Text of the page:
What Are the Limits on IRA and 401(k) Plans?


Quick Answer

The limits on IRA and 401(k) plans are based on the inflation-adjusted maximum annual contributions the plans allow, reports the IRS. As of 2015, the annual contribution limit for an IRA is $5,500, while for a 401(k), it is $18,000. Both types of plans allow additional catch-up contributions for those 50 and older.

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Full Answer

The Department of the Treasury announces inflation-adjusted retirement account contribution limits each year, according to Forbes. The $18,000 limit for 401(k) plans is $500 more than the $17,500 limit for 2013 and 2014, while the $5,500 contribution limit for an IRA remains the same as the limits for 2013 and 2014.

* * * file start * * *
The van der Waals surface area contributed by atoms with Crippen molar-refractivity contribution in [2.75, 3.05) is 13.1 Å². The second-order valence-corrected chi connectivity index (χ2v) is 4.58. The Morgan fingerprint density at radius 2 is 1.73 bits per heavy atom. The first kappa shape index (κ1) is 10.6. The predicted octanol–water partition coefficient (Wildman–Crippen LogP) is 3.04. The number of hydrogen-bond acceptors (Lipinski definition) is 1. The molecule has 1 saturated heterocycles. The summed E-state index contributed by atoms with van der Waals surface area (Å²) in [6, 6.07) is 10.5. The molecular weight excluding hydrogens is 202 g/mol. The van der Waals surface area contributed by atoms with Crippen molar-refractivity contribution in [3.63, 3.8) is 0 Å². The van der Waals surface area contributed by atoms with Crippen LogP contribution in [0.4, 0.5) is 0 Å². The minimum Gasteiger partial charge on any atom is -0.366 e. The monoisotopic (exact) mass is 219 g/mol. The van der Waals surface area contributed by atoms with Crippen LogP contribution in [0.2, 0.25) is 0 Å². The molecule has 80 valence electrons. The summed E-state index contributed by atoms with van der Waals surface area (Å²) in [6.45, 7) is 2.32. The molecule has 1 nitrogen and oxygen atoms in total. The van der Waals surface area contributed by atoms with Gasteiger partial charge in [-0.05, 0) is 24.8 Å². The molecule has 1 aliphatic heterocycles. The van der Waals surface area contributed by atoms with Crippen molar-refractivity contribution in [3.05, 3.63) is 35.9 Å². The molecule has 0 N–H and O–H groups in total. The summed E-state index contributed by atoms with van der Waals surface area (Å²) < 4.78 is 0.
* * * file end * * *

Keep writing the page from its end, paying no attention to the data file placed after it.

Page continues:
If a 401(k) account owner makes a contribution in excess of the limit, he is able to withdraw the excess as income subject to standard income taxes without paying the 10 percent early withdrawal penalty tax, says the IRS. If the excess remains in the plan, it is subject to double taxation, and the 401(k) account is no longer eligible as a qualified plan. Excess contributions remaining in an IRA plan account are subject to 6 percent penalty taxes per year.

Taxpayers age 50 and older are able to make catch-up contributions to retirement plans in excess of the standard contribution limits, states the IRS. The limit to catch-up contributions to 401(k) plans is $6,000 as of 2015, up from $5,500 in 2014. The catch-up contribution limit for IRAs is $1,000, an amount that is not adjusted for inflation, reports Forbes.

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